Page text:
SOME players plummet into an irreversible decline when they are discarded by the international selectors but Anthony McGrath has blossomed in the two years since England rejected him. "I feel I am a better batsman now than I was when I played for England," said the right-hander, who played four Tests in 2003 and made the last of his 14 one-day international appearances in September 2004.

The statistics back up his claim. Before England picked him to face Zimbabwe in May 2003, he was a talented but unfulfilled player, with a career average of less than 30 in eight years of first-class cricket.

Since being sent back to the county game, he has become a mainstay of Yorkshire's batting, scoring 1,425 Championship runs at 59.37 with five centuries last year. It was the first time he had passed 1,000 runs in a season.

This year, he has continued in the same vein, passing 50 in five of his eight Championship innings and scoring 505 runs at 84.16. His output is all the more impressive given that he bats at No 3 and is rarely shielded from the new ball.

In almost any other era, this sustained period of good form would have resulted in a Test recall but England's good form, the crop of promising younger batsmen and Duncan Fletcher's policy of consistent selection have left McGrath, 30, well down the pecking order.

Most sportsmen offer these sentiments but with the unassuming McGrath, they have a ring of truth. He seems genuinely more concerned with Yorkshire's results than with his own scores and it is perhaps that mature attitude that has galvanised his batting.

"I'm happy with the way I've started the season but the team's performances have been frustrating," said the Bradford-born batsman. "We've played well in patches but we've had a couple of really bad sessions and we haven't won in the Championship. I want to do well in a winning side.

"When I was younger, I wanted to stay in the side. As a young player, the most important thing is your own performance. You worry about statistics and how many runs you are getting.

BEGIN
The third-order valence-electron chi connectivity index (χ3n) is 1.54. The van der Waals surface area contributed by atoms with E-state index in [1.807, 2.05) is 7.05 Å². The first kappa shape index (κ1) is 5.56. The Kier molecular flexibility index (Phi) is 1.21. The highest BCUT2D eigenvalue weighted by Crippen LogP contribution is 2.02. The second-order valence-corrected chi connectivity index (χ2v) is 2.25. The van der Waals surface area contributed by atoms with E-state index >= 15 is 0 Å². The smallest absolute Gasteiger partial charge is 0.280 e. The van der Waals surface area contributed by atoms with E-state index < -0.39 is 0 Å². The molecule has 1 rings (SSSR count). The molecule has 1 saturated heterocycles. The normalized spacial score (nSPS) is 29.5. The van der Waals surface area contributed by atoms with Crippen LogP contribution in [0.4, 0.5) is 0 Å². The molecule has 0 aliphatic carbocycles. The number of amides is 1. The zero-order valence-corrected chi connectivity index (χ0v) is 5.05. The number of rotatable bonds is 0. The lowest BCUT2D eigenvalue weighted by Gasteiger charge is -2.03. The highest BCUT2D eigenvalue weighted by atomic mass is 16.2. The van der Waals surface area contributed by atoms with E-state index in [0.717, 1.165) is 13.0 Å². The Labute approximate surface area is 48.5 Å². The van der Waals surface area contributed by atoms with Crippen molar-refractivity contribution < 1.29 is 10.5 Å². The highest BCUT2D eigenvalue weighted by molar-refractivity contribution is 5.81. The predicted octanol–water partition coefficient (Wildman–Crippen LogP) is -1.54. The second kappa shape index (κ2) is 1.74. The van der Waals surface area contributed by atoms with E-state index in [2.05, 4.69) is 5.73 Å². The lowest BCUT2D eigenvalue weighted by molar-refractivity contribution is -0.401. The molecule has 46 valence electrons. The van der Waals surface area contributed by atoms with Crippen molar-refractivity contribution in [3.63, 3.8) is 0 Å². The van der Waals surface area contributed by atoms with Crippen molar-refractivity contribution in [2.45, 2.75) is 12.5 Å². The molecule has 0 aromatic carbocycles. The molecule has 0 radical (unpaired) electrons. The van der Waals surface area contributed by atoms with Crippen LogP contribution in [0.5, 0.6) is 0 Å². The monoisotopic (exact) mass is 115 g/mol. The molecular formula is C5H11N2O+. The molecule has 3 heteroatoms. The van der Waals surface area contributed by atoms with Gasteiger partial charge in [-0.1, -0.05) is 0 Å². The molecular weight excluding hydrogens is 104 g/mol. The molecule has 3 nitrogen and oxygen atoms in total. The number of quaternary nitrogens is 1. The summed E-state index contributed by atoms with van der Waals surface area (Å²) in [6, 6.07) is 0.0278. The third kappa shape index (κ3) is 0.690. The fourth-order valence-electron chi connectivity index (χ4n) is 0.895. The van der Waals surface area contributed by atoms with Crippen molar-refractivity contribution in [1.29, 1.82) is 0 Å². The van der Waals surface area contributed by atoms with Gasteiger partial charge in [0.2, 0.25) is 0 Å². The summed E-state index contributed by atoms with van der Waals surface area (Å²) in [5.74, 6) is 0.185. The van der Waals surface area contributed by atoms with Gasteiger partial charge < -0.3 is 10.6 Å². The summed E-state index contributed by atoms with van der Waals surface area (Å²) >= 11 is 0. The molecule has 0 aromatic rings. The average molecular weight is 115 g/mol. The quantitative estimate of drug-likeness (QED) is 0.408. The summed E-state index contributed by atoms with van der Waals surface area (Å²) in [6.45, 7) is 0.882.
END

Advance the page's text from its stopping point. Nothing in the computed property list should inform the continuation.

"I was inconsistent in the early days but the more I play, the more I realise this game is in the mind. The less thoughts you have going through your mind, the better."

McGrath's medium-pace has become an increasingly useful part of Yorkshire's attack and he was picked for England initially as a temporary replacement for the injured Andrew Flintoff. However, he does not see himself as an all-rounder.

The 30-year-old scored 69 on his debut and took 3-16 as England beat Zimbabwe by an innings. Another half-century against Zimbabwe followed but he was omitted after scores of 34, 4 and 13 against South Africa.

Even though McGrath has added discipline to his stroke-making ability, he may never be given the chance to alter his impressive Test averages of 40.2 with the bat and 14.0 with the ball.

Director of cricket David Byas has made two changes from the XI that drew with Lancashire a fortnight ago, with Joe Sayers the unfortunate man who has to make way for the return of Michael Vaughan, and John Blain dropped.

Off-spinner Richard Dawson will surely return after being controversially omitted against Lancashire, but Mitch Claydon is putting pressure on fellow fast bowlers Deon Kruis and Tim Bresnan.

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